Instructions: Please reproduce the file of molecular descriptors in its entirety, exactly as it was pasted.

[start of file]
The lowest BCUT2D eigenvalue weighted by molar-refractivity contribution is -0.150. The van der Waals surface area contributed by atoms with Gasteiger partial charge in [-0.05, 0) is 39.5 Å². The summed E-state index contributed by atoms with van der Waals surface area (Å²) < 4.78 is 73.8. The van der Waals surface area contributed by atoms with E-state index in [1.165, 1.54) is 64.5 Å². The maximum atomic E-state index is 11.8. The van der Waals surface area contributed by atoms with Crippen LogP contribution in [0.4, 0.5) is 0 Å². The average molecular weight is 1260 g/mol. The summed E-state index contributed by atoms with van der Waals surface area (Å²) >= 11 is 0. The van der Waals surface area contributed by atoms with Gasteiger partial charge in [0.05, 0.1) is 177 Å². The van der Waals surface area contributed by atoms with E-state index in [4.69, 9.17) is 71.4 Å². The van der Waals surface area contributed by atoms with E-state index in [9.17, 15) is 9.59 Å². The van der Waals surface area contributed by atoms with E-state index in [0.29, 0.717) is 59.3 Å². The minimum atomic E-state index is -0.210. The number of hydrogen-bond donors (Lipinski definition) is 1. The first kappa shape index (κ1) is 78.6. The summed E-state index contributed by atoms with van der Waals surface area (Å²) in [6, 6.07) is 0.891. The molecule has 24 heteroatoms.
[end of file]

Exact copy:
The lowest BCUT2D eigenvalue weighted by molar-refractivity contribution is -0.150. The van der Waals surface area contributed by atoms with Gasteiger partial charge in [-0.05, 0) is 39.5 Å². The summed E-state index contributed by atoms with van der Waals surface area (Å²) < 4.78 is 73.8. The van der Waals surface area contributed by atoms with E-state index in [1.165, 1.54) is 64.5 Å². The maximum atomic E-state index is 11.8. The van der Waals surface area contributed by atoms with Crippen LogP contribution in [0.4, 0.5) is 0 Å². The average molecular weight is 1260 g/mol. The summed E-state index contributed by atoms with van der Waals surface area (Å²) >= 11 is 0. The van der Waals surface area contributed by atoms with Gasteiger partial charge in [0.05, 0.1) is 177 Å². The van der Waals surface area contributed by atoms with E-state index in [4.69, 9.17) is 71.4 Å². The van der Waals surface area contributed by atoms with E-state index in [9.17, 15) is 9.59 Å². The van der Waals surface area contributed by atoms with E-state index in [0.29, 0.717) is 59.3 Å². The minimum atomic E-state index is -0.210. The number of hydrogen-bond donors (Lipinski definition) is 1. The first kappa shape index (κ1) is 78.6. The summed E-state index contributed by atoms with van der Waals surface area (Å²) in [6, 6.07) is 0.891. The molecule has 24 heteroatoms.